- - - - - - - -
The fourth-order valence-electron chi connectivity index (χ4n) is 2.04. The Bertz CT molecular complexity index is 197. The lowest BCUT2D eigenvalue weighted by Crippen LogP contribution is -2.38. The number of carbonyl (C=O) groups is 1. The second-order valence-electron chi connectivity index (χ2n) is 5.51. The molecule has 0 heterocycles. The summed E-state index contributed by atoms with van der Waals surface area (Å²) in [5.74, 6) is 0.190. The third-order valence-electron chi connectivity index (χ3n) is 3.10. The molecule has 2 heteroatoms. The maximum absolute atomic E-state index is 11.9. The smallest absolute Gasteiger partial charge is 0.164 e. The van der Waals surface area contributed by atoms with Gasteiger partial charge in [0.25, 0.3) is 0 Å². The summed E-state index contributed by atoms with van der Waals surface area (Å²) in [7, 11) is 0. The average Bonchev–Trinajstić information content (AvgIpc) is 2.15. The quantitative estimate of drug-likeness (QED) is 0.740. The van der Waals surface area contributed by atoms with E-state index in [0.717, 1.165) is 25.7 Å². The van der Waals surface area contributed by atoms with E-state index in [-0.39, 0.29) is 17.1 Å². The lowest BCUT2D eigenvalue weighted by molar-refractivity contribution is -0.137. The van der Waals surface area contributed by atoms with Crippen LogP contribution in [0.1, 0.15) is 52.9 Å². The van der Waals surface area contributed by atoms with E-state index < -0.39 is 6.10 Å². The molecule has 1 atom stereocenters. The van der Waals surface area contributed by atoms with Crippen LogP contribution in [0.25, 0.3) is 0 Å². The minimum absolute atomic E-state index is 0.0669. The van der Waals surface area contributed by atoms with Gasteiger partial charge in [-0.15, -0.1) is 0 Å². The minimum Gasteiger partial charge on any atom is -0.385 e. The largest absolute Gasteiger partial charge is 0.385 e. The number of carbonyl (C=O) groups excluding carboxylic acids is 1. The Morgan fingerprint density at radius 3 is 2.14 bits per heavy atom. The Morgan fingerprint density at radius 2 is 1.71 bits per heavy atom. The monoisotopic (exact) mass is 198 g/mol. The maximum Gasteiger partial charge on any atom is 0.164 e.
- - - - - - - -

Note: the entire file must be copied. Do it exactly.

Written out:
The fourth-order valence-electron chi connectivity index (χ4n) is 2.04. The Bertz CT molecular complexity index is 197. The lowest BCUT2D eigenvalue weighted by Crippen LogP contribution is -2.38. The number of carbonyl (C=O) groups is 1. The second-order valence-electron chi connectivity index (χ2n) is 5.51. The molecule has 0 heterocycles. The summed E-state index contributed by atoms with van der Waals surface area (Å²) in [5.74, 6) is 0.190. The third-order valence-electron chi connectivity index (χ3n) is 3.10. The molecule has 2 heteroatoms. The maximum absolute atomic E-state index is 11.9. The smallest absolute Gasteiger partial charge is 0.164 e. The van der Waals surface area contributed by atoms with Gasteiger partial charge in [0.25, 0.3) is 0 Å². The summed E-state index contributed by atoms with van der Waals surface area (Å²) in [7, 11) is 0. The average Bonchev–Trinajstić information content (AvgIpc) is 2.15. The quantitative estimate of drug-likeness (QED) is 0.740. The van der Waals surface area contributed by atoms with E-state index in [0.717, 1.165) is 25.7 Å². The van der Waals surface area contributed by atoms with E-state index in [-0.39, 0.29) is 17.1 Å². The lowest BCUT2D eigenvalue weighted by molar-refractivity contribution is -0.137. The van der Waals surface area contributed by atoms with Crippen LogP contribution in [0.1, 0.15) is 52.9 Å². The van der Waals surface area contributed by atoms with E-state index < -0.39 is 6.10 Å². The molecule has 1 atom stereocenters. The van der Waals surface area contributed by atoms with Crippen LogP contribution in [0.25, 0.3) is 0 Å². The minimum absolute atomic E-state index is 0.0669. The van der Waals surface area contributed by atoms with Gasteiger partial charge in [-0.15, -0.1) is 0 Å². The minimum Gasteiger partial charge on any atom is -0.385 e. The largest absolute Gasteiger partial charge is 0.385 e. The number of carbonyl (C=O) groups excluding carboxylic acids is 1. The Morgan fingerprint density at radius 3 is 2.14 bits per heavy atom. The Morgan fingerprint density at radius 2 is 1.71 bits per heavy atom. The monoisotopic (exact) mass is 198 g/mol. The maximum Gasteiger partial charge on any atom is 0.164 e.